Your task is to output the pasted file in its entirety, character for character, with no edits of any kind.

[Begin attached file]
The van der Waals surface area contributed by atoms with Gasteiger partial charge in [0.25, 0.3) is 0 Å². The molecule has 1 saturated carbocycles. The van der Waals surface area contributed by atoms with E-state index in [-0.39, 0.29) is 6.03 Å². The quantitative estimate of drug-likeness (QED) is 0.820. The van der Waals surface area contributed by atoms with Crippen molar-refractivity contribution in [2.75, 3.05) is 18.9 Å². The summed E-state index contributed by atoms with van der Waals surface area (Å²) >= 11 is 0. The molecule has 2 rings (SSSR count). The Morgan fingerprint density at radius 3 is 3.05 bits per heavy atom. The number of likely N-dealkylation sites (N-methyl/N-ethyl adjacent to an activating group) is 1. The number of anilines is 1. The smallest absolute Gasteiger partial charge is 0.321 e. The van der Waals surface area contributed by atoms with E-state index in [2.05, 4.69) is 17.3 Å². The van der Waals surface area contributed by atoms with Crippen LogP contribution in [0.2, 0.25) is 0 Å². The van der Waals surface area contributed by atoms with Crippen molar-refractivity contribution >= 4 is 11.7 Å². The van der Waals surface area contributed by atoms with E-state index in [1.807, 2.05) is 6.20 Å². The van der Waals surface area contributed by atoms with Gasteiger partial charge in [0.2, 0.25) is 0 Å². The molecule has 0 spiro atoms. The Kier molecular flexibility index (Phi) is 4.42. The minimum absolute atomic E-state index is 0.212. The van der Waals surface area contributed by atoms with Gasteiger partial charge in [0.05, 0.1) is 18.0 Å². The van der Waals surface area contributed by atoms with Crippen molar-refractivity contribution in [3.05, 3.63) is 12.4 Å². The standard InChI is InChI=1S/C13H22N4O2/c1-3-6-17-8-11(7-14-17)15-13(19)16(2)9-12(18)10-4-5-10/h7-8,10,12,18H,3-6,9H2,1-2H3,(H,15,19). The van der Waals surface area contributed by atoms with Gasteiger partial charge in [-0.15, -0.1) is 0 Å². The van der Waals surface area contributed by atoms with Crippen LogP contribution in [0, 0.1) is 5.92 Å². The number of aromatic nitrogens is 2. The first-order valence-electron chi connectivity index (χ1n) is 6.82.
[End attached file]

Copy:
The van der Waals surface area contributed by atoms with Gasteiger partial charge in [0.25, 0.3) is 0 Å². The molecule has 1 saturated carbocycles. The van der Waals surface area contributed by atoms with E-state index in [-0.39, 0.29) is 6.03 Å². The quantitative estimate of drug-likeness (QED) is 0.820. The van der Waals surface area contributed by atoms with Crippen molar-refractivity contribution in [2.75, 3.05) is 18.9 Å². The summed E-state index contributed by atoms with van der Waals surface area (Å²) >= 11 is 0. The molecule has 2 rings (SSSR count). The Morgan fingerprint density at radius 3 is 3.05 bits per heavy atom. The number of likely N-dealkylation sites (N-methyl/N-ethyl adjacent to an activating group) is 1. The number of anilines is 1. The smallest absolute Gasteiger partial charge is 0.321 e. The van der Waals surface area contributed by atoms with E-state index in [2.05, 4.69) is 17.3 Å². The van der Waals surface area contributed by atoms with Crippen LogP contribution in [0.2, 0.25) is 0 Å². The van der Waals surface area contributed by atoms with Crippen molar-refractivity contribution >= 4 is 11.7 Å². The van der Waals surface area contributed by atoms with E-state index in [1.807, 2.05) is 6.20 Å². The van der Waals surface area contributed by atoms with Gasteiger partial charge in [0.2, 0.25) is 0 Å². The molecule has 0 spiro atoms. The Kier molecular flexibility index (Phi) is 4.42. The minimum absolute atomic E-state index is 0.212. The van der Waals surface area contributed by atoms with Gasteiger partial charge in [0.05, 0.1) is 18.0 Å². The van der Waals surface area contributed by atoms with Crippen molar-refractivity contribution in [3.05, 3.63) is 12.4 Å². The standard InChI is InChI=1S/C13H22N4O2/c1-3-6-17-8-11(7-14-17)15-13(19)16(2)9-12(18)10-4-5-10/h7-8,10,12,18H,3-6,9H2,1-2H3,(H,15,19). The van der Waals surface area contributed by atoms with Gasteiger partial charge in [-0.15, -0.1) is 0 Å². The van der Waals surface area contributed by atoms with Crippen LogP contribution in [0, 0.1) is 5.92 Å². The number of aromatic nitrogens is 2. The first-order valence-electron chi connectivity index (χ1n) is 6.82.